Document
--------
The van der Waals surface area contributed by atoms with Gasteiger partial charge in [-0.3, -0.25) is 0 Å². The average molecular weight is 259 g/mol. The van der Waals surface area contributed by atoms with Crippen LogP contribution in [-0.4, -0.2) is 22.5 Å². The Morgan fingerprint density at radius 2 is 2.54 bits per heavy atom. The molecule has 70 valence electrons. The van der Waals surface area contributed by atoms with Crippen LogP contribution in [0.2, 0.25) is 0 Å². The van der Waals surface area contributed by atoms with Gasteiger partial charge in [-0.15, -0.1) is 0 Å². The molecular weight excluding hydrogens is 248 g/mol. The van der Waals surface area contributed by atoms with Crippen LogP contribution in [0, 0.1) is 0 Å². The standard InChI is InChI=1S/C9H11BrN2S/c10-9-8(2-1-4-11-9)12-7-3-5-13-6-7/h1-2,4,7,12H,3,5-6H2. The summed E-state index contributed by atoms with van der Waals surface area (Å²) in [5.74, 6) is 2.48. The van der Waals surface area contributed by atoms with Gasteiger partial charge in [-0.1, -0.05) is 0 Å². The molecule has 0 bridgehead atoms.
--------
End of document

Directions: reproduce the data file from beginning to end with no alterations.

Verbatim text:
The van der Waals surface area contributed by atoms with Gasteiger partial charge in [-0.3, -0.25) is 0 Å². The average molecular weight is 259 g/mol. The van der Waals surface area contributed by atoms with Crippen LogP contribution in [-0.4, -0.2) is 22.5 Å². The Morgan fingerprint density at radius 2 is 2.54 bits per heavy atom. The molecule has 70 valence electrons. The van der Waals surface area contributed by atoms with Crippen LogP contribution in [0.2, 0.25) is 0 Å². The van der Waals surface area contributed by atoms with Gasteiger partial charge in [-0.15, -0.1) is 0 Å². The molecular weight excluding hydrogens is 248 g/mol. The van der Waals surface area contributed by atoms with Crippen LogP contribution in [0, 0.1) is 0 Å². The standard InChI is InChI=1S/C9H11BrN2S/c10-9-8(2-1-4-11-9)12-7-3-5-13-6-7/h1-2,4,7,12H,3,5-6H2. The summed E-state index contributed by atoms with van der Waals surface area (Å²) in [5.74, 6) is 2.48. The van der Waals surface area contributed by atoms with Gasteiger partial charge in [-0.1, -0.05) is 0 Å². The molecule has 0 bridgehead atoms.